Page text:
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J Interv Cardiol. 2010 Oct;23(5):429-36. doi: 10.1111/j.1540-8183.2010.00561.x. Epub 2010 Aug 31.

No-reflow phenomenon following percutaneous coronary intervention for acute myocardial infarction: incidence, outcome, and effect of pharmacologic therapy.

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1
Department of Cardiology, Marshfield Clinic, Marshfield, Wisconsin 54449, USA. rezkalla.shereif@marshfieldclinic.org

Abstract

BACKGROUND:

No-reflow (NR) phenomenon is a well-known problem, often accompanying percutaneous coronary intervention for acute ST elevation myocardial infarction (STEMI). There are little data on effects of pharmacologic therapy on the resolution, outcome, and long-term natural history of NR.

OBJECTIVE:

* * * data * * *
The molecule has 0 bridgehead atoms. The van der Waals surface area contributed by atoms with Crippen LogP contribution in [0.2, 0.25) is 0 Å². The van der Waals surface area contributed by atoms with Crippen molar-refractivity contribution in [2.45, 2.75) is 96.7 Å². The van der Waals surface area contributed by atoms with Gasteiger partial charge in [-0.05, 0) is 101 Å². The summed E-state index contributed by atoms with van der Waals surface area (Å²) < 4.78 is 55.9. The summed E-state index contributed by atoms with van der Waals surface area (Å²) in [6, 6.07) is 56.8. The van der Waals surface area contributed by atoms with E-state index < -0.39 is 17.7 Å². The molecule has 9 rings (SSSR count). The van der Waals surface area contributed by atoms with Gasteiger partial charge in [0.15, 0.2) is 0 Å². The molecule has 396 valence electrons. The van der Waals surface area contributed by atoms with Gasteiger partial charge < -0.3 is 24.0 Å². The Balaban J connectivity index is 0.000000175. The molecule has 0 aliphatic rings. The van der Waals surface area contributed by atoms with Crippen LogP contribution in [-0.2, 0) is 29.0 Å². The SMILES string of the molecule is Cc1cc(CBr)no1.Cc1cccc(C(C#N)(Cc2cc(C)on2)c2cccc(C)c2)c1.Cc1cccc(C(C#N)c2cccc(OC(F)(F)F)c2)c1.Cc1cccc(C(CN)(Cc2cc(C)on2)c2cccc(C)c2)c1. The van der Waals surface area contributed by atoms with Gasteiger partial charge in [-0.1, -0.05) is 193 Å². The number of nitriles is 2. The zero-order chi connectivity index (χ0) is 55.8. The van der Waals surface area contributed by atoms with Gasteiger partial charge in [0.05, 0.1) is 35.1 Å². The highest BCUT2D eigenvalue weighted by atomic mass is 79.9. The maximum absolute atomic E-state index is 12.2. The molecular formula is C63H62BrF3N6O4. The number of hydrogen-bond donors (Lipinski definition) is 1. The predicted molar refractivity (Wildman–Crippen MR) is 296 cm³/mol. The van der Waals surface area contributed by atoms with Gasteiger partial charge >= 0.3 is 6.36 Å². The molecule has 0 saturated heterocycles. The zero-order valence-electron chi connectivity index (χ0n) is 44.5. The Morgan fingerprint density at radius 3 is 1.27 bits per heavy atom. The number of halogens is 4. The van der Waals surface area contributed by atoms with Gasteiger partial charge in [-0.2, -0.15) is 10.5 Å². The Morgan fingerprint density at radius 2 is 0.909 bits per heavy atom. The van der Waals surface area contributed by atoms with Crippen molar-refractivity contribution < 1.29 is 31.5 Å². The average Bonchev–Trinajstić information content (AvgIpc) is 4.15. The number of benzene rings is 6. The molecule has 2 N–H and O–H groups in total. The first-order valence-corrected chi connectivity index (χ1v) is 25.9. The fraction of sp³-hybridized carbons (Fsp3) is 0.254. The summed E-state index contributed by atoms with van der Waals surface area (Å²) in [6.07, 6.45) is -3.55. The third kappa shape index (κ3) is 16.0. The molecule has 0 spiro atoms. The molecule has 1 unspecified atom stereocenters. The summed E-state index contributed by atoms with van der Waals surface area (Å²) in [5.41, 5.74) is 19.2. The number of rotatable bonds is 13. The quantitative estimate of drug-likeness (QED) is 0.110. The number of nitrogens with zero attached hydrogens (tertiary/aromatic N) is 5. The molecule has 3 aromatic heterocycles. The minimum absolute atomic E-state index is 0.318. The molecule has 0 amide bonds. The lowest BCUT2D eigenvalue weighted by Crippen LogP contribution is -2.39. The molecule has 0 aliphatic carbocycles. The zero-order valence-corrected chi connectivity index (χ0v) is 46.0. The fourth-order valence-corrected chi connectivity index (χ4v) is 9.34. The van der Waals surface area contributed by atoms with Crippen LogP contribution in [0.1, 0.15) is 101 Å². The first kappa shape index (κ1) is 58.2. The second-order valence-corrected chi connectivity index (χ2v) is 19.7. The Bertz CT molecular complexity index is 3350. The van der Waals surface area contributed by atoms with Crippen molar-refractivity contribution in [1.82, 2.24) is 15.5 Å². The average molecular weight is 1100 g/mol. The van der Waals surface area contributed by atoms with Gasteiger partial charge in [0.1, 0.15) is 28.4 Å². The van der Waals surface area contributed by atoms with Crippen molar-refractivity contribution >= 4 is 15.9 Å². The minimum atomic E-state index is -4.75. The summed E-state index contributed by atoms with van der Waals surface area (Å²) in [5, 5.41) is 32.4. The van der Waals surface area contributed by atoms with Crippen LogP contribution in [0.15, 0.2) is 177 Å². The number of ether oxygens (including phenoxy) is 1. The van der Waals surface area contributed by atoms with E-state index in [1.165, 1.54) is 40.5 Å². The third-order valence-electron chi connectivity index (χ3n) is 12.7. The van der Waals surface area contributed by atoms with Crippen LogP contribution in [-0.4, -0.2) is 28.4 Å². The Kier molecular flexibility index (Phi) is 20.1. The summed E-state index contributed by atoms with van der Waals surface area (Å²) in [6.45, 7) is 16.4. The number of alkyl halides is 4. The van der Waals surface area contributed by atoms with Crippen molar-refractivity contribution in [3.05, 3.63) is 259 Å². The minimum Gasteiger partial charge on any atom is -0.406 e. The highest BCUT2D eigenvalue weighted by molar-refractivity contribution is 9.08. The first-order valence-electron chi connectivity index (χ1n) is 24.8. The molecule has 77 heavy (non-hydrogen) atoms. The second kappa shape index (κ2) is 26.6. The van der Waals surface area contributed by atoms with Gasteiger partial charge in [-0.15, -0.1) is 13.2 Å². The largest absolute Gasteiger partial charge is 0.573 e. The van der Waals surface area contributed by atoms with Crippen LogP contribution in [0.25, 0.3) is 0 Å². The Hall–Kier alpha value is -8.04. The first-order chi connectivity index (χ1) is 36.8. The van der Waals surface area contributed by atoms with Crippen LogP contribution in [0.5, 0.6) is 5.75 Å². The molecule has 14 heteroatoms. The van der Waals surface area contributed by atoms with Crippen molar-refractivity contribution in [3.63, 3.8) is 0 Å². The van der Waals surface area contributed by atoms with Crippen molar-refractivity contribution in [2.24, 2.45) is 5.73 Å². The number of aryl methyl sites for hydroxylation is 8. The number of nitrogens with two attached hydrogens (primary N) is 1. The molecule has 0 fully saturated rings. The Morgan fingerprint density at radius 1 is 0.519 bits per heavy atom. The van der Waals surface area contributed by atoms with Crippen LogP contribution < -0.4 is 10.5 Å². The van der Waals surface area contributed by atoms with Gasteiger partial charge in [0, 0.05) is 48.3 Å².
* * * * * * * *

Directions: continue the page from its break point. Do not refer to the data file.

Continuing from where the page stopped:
Retrospectively assess incidence, management, and prognosis of NR in a tertiary referral hospital.

METHODS:

Study included patients with STEMI, treated with percutaneous coronary intervention (PCI). Effect of pharmacologic therapy and long-term outcome were assessed. NR was defined by thrombolysis in myocardial infarction (TIMI) < 3 or myocardial blush grade (MBG) < 3.

RESULTS:

Of 347 identified subjects, NR occurred in 110 (32%) by TIMI and 198 (57%) by MBG. Higher incidence was identified in men versus women (34% vs. 25% by TIMI, P = 0.08; and 60% vs. 48% by MBG, P = 0.04). Pharmacologic therapy was equally effective in restoring normal flow, increasing TIMI score from 1.62 ± 0.07 to 2.78 ± 0.06 (P < 0.0001) and MBG score from 0.43 ± 0.08 to 2.09 ± 0.11 (P < 0.0001). Twenty-three percent who did not receive pharmacologic therapy developed clinical composite of congestive heart failure, cardiogenic shock, and/or death; only 9% of patients who received pharmacologic therapy developed this composite. Patients with severe NR despite treatment had poorer prognosis. Sixty-five percent of patients who survived and had repeat angiogram about 1.5 years later had spontaneous improvement in coronary flow by MBG.

CONCLUSION:

NR is common in STEMI. Treatment with nicardipine, nitroprusside, and verapamil are equally effective in improving flow. If not treated, prognosis is poor.

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